LONDON: The mission statement of the Palestine Writing Workshop (PWW) is to encourage reading in Palestinian communities through creative writing projects and storytelling, but for its director — novelist and poet Maya Abu Al-Hayyat — there is also a more immediate benefit to championing literature among her compatriots.
“Reading and writing — in fact, art in general — is the best way to open up a new angle for anyone in Palestine to express themselves,” she tells Arab News. “Because you are under lots of pressure. You are, all the time, (subject to) expectations of what others want you to say, how they want you to talk, because Palestine is such a heavy issue in the community.”
The Beirut-born writer became the director of the PWW in 2013, having already established herself as a successful novelist, poet and children’s writer from 2009 onwards.
“I have very early memories of writing,” she recalls. “Of standing on a stage and reading poetry. I think I was around three years old when I wrote my first poems. Everybody told me that I was the poet of the school. I remember the importance of poetry, and the reaction of the people who listened to me, from a very early age because I grew up without a mother and a father.”
Al-Hayyat’s parents divorced when she was young, and she was raised by her aunt. She didn’t see her father until she was 10, or her mother until she was 20.
“So I always had a story to tell,” she explains. “And I always needed love. Love from the audience, and compassion. Poetry, and reading poetry to others, gave me that satisfaction in the beginning.”
Al-Hayyat remembers two distinct perceptions of herself when she was young.
“One had a family that was not interested in reading too much. And then at school I was expected to be very intellectual because I was reading poetry. I loved the image of me at school because it gave me that satisfaction and compassion. People loved me and gave me attention.
“The thought that everything happened to me did so for a reason — that gave me the power to continue,” she adds. “I was very strong because I knew that all the stories of my life happened to me because I am a writer.”
However, Al-Hayyat did not initially think that writing would be her career, and instead qualified as a civil engineer. Raised in Jordan, she moved to Jerusalem in 2008.
“I had worked as a civil engineer for a couple of years,” she says. “But all the time I never felt like I was in ‘my place.’ I worked on some projects, and when they finished I found myself without work. And I discovered my love of writing for children, and working with children. This kind of thing — to be a full-time creative, a writing instructor, a storyteller — didn’t exist in Palestine.”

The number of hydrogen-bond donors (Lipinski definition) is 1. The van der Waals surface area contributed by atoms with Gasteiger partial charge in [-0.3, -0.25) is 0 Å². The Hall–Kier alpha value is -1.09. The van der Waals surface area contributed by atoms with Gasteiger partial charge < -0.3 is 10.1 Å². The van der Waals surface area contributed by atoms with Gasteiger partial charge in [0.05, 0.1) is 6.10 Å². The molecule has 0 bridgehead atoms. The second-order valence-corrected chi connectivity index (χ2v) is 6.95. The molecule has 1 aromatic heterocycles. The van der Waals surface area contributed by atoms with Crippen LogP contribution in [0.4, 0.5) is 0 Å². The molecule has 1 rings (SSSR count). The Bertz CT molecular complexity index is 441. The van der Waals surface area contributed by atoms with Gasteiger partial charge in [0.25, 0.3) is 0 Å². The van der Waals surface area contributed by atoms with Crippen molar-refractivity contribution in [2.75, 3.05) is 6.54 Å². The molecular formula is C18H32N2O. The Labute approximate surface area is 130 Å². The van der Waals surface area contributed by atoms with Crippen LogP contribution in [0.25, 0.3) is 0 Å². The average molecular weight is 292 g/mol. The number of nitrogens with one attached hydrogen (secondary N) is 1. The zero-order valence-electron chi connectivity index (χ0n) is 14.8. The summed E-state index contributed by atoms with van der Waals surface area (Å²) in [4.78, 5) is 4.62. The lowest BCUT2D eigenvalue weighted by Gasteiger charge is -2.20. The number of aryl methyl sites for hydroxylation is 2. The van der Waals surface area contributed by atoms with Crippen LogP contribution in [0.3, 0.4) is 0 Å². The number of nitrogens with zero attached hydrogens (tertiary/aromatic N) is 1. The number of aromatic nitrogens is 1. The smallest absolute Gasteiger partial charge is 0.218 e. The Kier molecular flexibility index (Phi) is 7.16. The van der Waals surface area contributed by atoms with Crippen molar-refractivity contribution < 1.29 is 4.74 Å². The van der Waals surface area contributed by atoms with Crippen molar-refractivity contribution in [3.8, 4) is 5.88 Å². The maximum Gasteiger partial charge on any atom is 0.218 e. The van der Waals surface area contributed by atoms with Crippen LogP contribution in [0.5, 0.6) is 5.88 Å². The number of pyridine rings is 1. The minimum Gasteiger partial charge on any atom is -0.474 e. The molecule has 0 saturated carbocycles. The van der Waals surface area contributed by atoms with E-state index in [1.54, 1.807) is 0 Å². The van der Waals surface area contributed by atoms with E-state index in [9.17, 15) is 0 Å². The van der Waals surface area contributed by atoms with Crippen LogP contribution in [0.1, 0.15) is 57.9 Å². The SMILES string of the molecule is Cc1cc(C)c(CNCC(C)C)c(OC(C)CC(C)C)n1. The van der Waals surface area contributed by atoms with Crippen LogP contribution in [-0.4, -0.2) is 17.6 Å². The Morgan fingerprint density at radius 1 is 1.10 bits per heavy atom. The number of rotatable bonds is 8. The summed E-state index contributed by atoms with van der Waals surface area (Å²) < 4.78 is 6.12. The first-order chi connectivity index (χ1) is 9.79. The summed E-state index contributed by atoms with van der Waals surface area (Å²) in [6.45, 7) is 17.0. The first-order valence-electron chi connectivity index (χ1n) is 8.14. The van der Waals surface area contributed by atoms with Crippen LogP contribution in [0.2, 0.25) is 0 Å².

Al-Hayyat’s directorship of the PWW has seen her expand its focus to include children’s literature. She estimates that 15 children’s books have been published through the organization.
“I want kids to love books, and to feel that books can give them hours full of knowledge, intelligence and happiness,” she says. “And at the same time, books can teach them new things, and open up discussions that nobody is having with them.
“When I ask [Palestinian] children to write about something, the first things they think of are soldiers, death, killing and blood,” Al-Hayyat continues. “So if I can open their eyes, get them to start imagining new things and going to new worlds, I think that’s important.”
Al-Hayyat is also the editor of “The Book of Ramallah,” due out in 2021. The collection of stories — to which she will also contribute — will seek to capture the unique character of the city and its inhabitants.
“The challenge was to find good stories, those that show the real experience of Ramallah itself,” she explains. “Writing about the city is a heavy thing to do. Most of the authors are from other cities, but are living in Ramallah — so most of them are writing about the road to them getting there.
“It’s not a free city,” she continues. “It looks like a city, but at any moment it can be locked down. It’s a city, but also a bubble. And readers will learn what it feels like to live there — not as a foreigner, but as a local. Because even as a local you can feel like a foreigner. There is this feeling of living in an occupied country, but at the same time you just want to live a normal life, in normal conditions. I think that’s what this collection will show people.”